Rugby took a journey into the surreal on Saturday when Dean Richards criticised Dean Richards, Newcastle Falcons’ director and his refereeing namesake coming into conflict.
The appointment of Richards as official for the Franklin’s Gardens encounter had raised a pre-match titter on the terraces, but few in the Newcastle camp were seeing the funny side as the visitors were penalised off the park in a first-half during which they defended heroically.
“The damage for us was done in the first half in terms of the understanding of what went on at the breakdown and the scrum,” said the Falcons boss.
“We got absolutely nothing on the day from the referees or the assistant referees, and when you look at it on the video you just can’t understand where they are coming from with the calls they made.
“All you want is a bit of parity, and we didn’t get that from the decision-making by the referee.
“The scrum was just a lottery, and when you have people riding up on the outside, the loose-head coming in on the angle every time, you just can’t understand how they get to the conclusion they do. There is no consistency. We transgress once and we get penalised. Some teams get away with it and some teams don’t. It’s just very frustrating.” The director of rugby was keen for his comments not to overshadow a performance in which his side more than played their part, frustrating the second-placed Saints through sheer grit and defensive organisation in a first half which produced just a pair of Stephen Myler penalties despite hogging most of the possession.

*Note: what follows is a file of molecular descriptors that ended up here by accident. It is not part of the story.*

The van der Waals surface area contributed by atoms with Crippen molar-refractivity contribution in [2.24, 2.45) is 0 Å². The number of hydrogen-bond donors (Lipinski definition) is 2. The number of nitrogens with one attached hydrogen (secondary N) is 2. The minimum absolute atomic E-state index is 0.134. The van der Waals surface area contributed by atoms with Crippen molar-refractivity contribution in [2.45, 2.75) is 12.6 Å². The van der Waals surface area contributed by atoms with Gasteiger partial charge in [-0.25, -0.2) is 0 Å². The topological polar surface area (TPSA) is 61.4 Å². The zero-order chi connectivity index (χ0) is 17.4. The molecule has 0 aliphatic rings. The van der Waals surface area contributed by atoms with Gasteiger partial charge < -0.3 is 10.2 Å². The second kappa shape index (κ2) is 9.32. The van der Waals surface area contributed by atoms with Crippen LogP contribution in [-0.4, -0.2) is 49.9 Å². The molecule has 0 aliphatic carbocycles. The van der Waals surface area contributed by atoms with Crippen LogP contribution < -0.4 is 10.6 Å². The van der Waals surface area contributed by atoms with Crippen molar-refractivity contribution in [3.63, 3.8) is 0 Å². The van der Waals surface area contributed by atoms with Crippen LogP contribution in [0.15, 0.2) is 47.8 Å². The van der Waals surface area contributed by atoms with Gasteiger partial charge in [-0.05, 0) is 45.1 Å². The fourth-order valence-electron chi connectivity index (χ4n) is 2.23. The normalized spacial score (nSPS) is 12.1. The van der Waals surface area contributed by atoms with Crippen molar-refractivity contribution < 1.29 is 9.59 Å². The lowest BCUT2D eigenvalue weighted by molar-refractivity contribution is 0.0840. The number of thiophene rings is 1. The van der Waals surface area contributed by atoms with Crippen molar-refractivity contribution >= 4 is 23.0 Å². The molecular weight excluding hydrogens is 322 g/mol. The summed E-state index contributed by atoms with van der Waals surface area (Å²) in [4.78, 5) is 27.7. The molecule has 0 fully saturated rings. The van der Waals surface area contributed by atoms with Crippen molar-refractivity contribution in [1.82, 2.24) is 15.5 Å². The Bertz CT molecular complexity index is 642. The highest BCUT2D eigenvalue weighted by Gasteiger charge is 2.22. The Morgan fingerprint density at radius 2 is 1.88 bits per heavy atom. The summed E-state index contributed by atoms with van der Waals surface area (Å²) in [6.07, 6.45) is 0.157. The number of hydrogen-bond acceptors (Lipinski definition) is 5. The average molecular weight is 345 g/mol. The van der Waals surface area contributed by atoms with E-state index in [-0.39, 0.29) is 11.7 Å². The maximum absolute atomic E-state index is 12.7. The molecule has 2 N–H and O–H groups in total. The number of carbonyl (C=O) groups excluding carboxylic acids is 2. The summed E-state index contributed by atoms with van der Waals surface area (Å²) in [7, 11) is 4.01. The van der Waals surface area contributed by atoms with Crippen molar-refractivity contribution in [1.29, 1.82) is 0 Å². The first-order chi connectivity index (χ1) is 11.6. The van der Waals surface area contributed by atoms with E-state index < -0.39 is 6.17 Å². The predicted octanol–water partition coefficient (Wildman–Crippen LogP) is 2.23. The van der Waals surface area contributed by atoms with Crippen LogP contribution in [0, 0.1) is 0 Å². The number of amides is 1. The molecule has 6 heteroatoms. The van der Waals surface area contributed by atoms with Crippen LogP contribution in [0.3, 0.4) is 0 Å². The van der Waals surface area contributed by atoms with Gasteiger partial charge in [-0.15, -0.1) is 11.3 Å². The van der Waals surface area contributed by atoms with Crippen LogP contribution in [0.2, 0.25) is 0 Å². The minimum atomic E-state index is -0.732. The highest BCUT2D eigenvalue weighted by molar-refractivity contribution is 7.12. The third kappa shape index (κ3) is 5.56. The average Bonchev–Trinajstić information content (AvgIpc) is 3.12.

Northampton turned down four kickable penalties in search of the try-line and left empty-handed on each occasion, their first try not coming until the hour mark when centre James Wilson countered down the right wing.
Midfield partner Luther Burrell grabbed their second with a poacher’s try from sloppy clearance work on the Falcons’ line, Newcastle finding gaps through Mike Blair and Phil Godman but not producing the finishing touch.
“The players were absolutely outstanding,” said Richards.
“Defensively we didn’t shy away from any of the hard work, but it was just clouded by the inconsistencies in other areas.
“Richard Mayhew was outstanding, as was Mike Blair, Phil Godman and a load of others I could mention.
“There was not a weakness in that respect, it was the officiating that frustrated us. If you look at the first three penalties, you’d say two of them weren’t penalties. There just seems to be very little understanding of what is going on. It is very frustrating.
“If we are being penalised for competing for the ball, then they need to be penalised as well when they do the same. You have to have consistency in decision-making, and that is all anybody is asking for.”
His Northampton counterpart Jim Mallinder was predictably less sympathetic, but did credit the visitors for their stubbornness. The former England full-back said: “We knew it was going to be hard work because Newcastle play that way. They have got a big, heavy pack, and they defend very well.
“We weren’t quite as fluent in attack as we would like to have been, and you have to credit Newcastle for that.
“They shoved numbers into the breakdown and slowed everything down.”